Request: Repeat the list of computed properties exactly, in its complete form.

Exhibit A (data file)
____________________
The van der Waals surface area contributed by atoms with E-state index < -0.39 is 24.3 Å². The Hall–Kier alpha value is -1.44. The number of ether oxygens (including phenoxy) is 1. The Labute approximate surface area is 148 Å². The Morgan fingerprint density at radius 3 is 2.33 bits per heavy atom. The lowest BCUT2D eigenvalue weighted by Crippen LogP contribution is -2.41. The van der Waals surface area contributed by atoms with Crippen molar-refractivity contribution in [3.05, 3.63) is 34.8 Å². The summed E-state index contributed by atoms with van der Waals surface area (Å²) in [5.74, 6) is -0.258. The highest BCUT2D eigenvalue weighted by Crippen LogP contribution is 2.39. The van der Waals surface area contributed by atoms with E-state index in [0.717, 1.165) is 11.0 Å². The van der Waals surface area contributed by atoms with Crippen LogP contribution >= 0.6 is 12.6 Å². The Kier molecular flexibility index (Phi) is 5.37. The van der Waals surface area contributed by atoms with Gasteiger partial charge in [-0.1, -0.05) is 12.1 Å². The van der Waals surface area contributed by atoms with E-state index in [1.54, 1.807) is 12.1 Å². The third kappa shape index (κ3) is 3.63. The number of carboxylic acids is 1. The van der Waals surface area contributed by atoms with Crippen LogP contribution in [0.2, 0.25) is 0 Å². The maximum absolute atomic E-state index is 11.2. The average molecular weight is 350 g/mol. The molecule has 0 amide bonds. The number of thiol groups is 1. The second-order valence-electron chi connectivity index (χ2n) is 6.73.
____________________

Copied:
The van der Waals surface area contributed by atoms with E-state index < -0.39 is 24.3 Å². The Hall–Kier alpha value is -1.44. The number of ether oxygens (including phenoxy) is 1. The Labute approximate surface area is 148 Å². The Morgan fingerprint density at radius 3 is 2.33 bits per heavy atom. The lowest BCUT2D eigenvalue weighted by Crippen LogP contribution is -2.41. The van der Waals surface area contributed by atoms with Crippen molar-refractivity contribution in [3.05, 3.63) is 34.8 Å². The summed E-state index contributed by atoms with van der Waals surface area (Å²) in [5.74, 6) is -0.258. The highest BCUT2D eigenvalue weighted by Crippen LogP contribution is 2.39. The van der Waals surface area contributed by atoms with E-state index in [0.717, 1.165) is 11.0 Å². The van der Waals surface area contributed by atoms with Crippen LogP contribution >= 0.6 is 12.6 Å². The Kier molecular flexibility index (Phi) is 5.37. The van der Waals surface area contributed by atoms with Gasteiger partial charge in [-0.1, -0.05) is 12.1 Å². The van der Waals surface area contributed by atoms with E-state index in [1.54, 1.807) is 12.1 Å². The third kappa shape index (κ3) is 3.63. The number of carboxylic acids is 1. The van der Waals surface area contributed by atoms with Crippen LogP contribution in [0.2, 0.25) is 0 Å². The maximum absolute atomic E-state index is 11.2. The average molecular weight is 350 g/mol. The molecule has 0 amide bonds. The number of thiol groups is 1. The second-order valence-electron chi connectivity index (χ2n) is 6.73.